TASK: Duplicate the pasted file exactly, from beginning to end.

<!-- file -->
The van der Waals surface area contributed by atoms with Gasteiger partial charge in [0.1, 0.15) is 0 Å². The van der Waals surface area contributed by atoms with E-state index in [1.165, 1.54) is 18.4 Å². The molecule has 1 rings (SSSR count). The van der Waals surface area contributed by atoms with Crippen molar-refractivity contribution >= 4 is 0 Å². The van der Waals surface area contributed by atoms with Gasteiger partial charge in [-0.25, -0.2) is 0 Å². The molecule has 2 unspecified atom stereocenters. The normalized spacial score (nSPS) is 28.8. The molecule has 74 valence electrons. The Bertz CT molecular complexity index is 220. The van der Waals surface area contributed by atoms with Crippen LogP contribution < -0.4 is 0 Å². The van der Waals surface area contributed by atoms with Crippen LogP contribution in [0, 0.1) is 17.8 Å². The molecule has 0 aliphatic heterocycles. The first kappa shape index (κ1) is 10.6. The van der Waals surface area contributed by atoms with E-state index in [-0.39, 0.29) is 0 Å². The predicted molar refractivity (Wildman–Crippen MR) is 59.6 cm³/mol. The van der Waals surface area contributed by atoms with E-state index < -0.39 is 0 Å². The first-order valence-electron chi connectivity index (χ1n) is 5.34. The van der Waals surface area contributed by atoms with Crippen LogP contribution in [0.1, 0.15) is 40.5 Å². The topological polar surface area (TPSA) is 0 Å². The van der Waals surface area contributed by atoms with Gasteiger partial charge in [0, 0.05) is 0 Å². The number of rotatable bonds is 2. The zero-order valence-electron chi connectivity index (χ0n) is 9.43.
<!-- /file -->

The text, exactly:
The van der Waals surface area contributed by atoms with Gasteiger partial charge in [0.1, 0.15) is 0 Å². The van der Waals surface area contributed by atoms with E-state index in [1.165, 1.54) is 18.4 Å². The molecule has 1 rings (SSSR count). The van der Waals surface area contributed by atoms with Crippen molar-refractivity contribution >= 4 is 0 Å². The van der Waals surface area contributed by atoms with Gasteiger partial charge in [-0.25, -0.2) is 0 Å². The molecule has 2 unspecified atom stereocenters. The normalized spacial score (nSPS) is 28.8. The molecule has 74 valence electrons. The Bertz CT molecular complexity index is 220. The van der Waals surface area contributed by atoms with Crippen LogP contribution < -0.4 is 0 Å². The van der Waals surface area contributed by atoms with Crippen LogP contribution in [0, 0.1) is 17.8 Å². The molecule has 0 aliphatic heterocycles. The first kappa shape index (κ1) is 10.6. The van der Waals surface area contributed by atoms with E-state index in [-0.39, 0.29) is 0 Å². The predicted molar refractivity (Wildman–Crippen MR) is 59.6 cm³/mol. The van der Waals surface area contributed by atoms with E-state index < -0.39 is 0 Å². The first-order valence-electron chi connectivity index (χ1n) is 5.34. The van der Waals surface area contributed by atoms with Crippen LogP contribution in [0.1, 0.15) is 40.5 Å². The topological polar surface area (TPSA) is 0 Å². The van der Waals surface area contributed by atoms with Gasteiger partial charge in [0, 0.05) is 0 Å². The number of rotatable bonds is 2. The zero-order valence-electron chi connectivity index (χ0n) is 9.43.